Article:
We weighed the kids when they got up, after the first drills (before breakfast) and before dinner – 3 times a day.


Practice – Helmet – no pads. Worked on plays, formations, etc. Began at 9:30 and ended at Noon.

Noon – Lunch – down time

4:30 – Early Dinner

6:30 to 8:30 – Practice – full pads

After shower and devotion (private school) – we fed the boys again.

Did this Monday, Tuesday and Thursday.

No pads on Wednesday (GHSA Rules – cannot practice in full pads 3 days in a row).

Full Pad Practices were crisp.

Did not lose one kid to the heat.

Only two injuries – with both expected to be back in a couple of weeks.

This came down to being careful, understanding hydration and food and practicing at times that make the most sense.


August 9th, 2011
12:08 am

mgdawg, that’s my point! We may have gone to far with synthetically fine tuning the human body! And in my opinion, athletes are no better now than they were in my day. Because of better training techniques and better coaching, there are probably more good athletes now. A top athlete from my day would be just as good or better today!

just facts

August 9th, 2011
12:16 pm

i know that i made my owm choice to read all of the above posts but my gosh…tell me that the majority of you are kidding and that you are not as stupid and uniformed as you seem.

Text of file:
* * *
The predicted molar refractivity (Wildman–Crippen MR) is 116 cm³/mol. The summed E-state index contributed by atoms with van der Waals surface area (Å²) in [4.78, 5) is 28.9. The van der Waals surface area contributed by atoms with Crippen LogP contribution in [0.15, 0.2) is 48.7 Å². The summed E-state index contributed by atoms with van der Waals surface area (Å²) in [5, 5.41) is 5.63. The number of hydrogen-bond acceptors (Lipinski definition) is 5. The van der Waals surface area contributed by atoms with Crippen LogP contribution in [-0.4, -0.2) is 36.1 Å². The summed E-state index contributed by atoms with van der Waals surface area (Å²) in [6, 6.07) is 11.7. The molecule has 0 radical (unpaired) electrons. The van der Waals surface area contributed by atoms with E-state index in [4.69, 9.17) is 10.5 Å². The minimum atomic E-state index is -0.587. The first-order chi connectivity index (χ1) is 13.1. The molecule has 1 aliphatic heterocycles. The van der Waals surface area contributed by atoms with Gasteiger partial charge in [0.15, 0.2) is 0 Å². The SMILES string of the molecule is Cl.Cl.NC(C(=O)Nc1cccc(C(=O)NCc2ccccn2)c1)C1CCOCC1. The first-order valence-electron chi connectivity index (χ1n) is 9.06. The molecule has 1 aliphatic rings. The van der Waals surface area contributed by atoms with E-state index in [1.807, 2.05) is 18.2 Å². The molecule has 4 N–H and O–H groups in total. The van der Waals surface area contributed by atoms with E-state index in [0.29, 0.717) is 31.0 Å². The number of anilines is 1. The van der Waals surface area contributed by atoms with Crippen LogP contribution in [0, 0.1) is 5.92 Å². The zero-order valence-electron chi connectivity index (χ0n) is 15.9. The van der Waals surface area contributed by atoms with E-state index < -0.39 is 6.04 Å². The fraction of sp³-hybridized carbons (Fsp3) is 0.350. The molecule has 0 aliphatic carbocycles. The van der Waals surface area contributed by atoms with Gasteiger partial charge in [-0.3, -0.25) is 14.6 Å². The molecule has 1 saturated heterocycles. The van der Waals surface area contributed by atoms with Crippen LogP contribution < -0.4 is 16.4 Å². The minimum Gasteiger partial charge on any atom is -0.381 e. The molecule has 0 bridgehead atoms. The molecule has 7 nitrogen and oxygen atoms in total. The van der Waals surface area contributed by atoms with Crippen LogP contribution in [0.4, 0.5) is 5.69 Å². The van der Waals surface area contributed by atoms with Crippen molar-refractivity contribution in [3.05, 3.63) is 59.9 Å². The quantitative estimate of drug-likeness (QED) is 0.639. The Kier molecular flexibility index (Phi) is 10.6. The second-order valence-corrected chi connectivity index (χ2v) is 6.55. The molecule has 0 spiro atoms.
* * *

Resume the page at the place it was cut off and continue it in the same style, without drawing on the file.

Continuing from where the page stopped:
August 10th, 2011
5:10 pm

I agree with just facts. How in the world can you read an article about the heat and football and then turn it into an environmental issues. The facts are if its too hot then practice in a climate controlled place. How do expect student atheles to be able to hydrate all day or eat a good meal for lunch in a public school system? My son plays football, he eats a good breakfast, drinks powerade at breakfast, has to eat a school lunch plus takes two peanut butter sandwiches for lunch. He drinks water at lunch but the next time he gets to drink water is right before practice. Teachers are not going to make an exception for athletes to drink in their classroom. Thats just a fact. I put my sons health and well being in the hands of his coach. I pray that the coach has enough common sense not to practice outside when the heat is at extreme highs. If an athlete gets injured or god for bid dies on the football field from the heat, the coach should be held liable. Thats just my thoughts.


August 14th, 2011
2:00 pm

Fact is, many if not most kids hardly even drink water anymore! Now, if we continue to suffer from mass stupidity and not recognize that what we (the kids) put into their bodies makes a huge difference in whether they’re properly hydrated or not! It is up to the parents to know and help out by reminding their children to drink lots of water and other fluids, especially if they’re participating in sports. The coaches also have a responsibility to remind both kids and parents about properly hydrating. Football is a rough sport and sometimes bad things happen to good people! But instead of placing the blame, let’s all work together to make sure this doesn’t happen again! My heart goes to all the parents across the country who have lost children due this ongoing situation……

Columbia Blue

August 19th, 2011
7:35 pm

When I was a child, we were ALWAYS outside doing something. Do our kids stay inside most of the time? Does that have a significant impact on their bodies ability to adapt to the heat? I am all for practicing inside when the the heat index is a detriment; however, would our kids be a lot better off if they were more active?